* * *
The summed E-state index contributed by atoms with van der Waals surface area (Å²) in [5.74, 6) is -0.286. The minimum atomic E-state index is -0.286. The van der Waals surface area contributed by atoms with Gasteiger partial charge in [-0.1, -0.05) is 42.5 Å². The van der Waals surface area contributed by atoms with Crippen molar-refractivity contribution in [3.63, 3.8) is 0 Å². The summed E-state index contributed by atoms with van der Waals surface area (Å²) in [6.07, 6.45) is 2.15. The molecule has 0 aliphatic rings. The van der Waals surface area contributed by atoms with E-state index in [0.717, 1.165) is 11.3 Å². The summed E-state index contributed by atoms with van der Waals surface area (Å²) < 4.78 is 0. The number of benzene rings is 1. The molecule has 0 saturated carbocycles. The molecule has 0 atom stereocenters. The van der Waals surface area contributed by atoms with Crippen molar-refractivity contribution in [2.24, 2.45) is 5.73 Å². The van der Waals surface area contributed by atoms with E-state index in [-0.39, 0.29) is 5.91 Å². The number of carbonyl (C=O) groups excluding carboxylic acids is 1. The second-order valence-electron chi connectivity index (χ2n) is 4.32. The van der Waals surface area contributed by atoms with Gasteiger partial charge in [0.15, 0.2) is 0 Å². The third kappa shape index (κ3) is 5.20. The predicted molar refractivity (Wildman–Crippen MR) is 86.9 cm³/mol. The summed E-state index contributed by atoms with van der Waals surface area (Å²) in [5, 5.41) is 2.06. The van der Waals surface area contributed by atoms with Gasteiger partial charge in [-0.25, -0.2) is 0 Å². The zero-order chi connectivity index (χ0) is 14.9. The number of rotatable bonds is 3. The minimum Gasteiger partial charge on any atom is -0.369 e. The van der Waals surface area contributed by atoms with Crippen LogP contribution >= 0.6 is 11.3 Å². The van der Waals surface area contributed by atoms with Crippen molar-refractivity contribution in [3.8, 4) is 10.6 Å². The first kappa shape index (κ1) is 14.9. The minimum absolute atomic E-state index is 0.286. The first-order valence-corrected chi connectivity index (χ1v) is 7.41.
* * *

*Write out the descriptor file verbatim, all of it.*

The summed E-state index contributed by atoms with van der Waals surface area (Å²) in [5.74, 6) is -0.286. The minimum atomic E-state index is -0.286. The van der Waals surface area contributed by atoms with Gasteiger partial charge in [-0.1, -0.05) is 42.5 Å². The van der Waals surface area contributed by atoms with Crippen molar-refractivity contribution in [3.63, 3.8) is 0 Å². The summed E-state index contributed by atoms with van der Waals surface area (Å²) in [6.07, 6.45) is 2.15. The molecule has 0 aliphatic rings. The van der Waals surface area contributed by atoms with E-state index in [0.717, 1.165) is 11.3 Å². The summed E-state index contributed by atoms with van der Waals surface area (Å²) < 4.78 is 0. The number of benzene rings is 1. The molecule has 0 saturated carbocycles. The molecule has 0 atom stereocenters. The van der Waals surface area contributed by atoms with Crippen molar-refractivity contribution in [2.24, 2.45) is 5.73 Å². The van der Waals surface area contributed by atoms with E-state index in [-0.39, 0.29) is 5.91 Å². The number of carbonyl (C=O) groups excluding carboxylic acids is 1. The second-order valence-electron chi connectivity index (χ2n) is 4.32. The van der Waals surface area contributed by atoms with Gasteiger partial charge in [0.15, 0.2) is 0 Å². The third kappa shape index (κ3) is 5.20. The predicted molar refractivity (Wildman–Crippen MR) is 86.9 cm³/mol. The summed E-state index contributed by atoms with van der Waals surface area (Å²) in [5, 5.41) is 2.06. The van der Waals surface area contributed by atoms with Gasteiger partial charge in [-0.25, -0.2) is 0 Å². The zero-order chi connectivity index (χ0) is 14.9. The number of rotatable bonds is 3. The minimum Gasteiger partial charge on any atom is -0.369 e. The van der Waals surface area contributed by atoms with Crippen LogP contribution >= 0.6 is 11.3 Å². The van der Waals surface area contributed by atoms with Crippen molar-refractivity contribution in [3.8, 4) is 10.6 Å². The first kappa shape index (κ1) is 14.9. The minimum absolute atomic E-state index is 0.286. The first-order valence-corrected chi connectivity index (χ1v) is 7.41.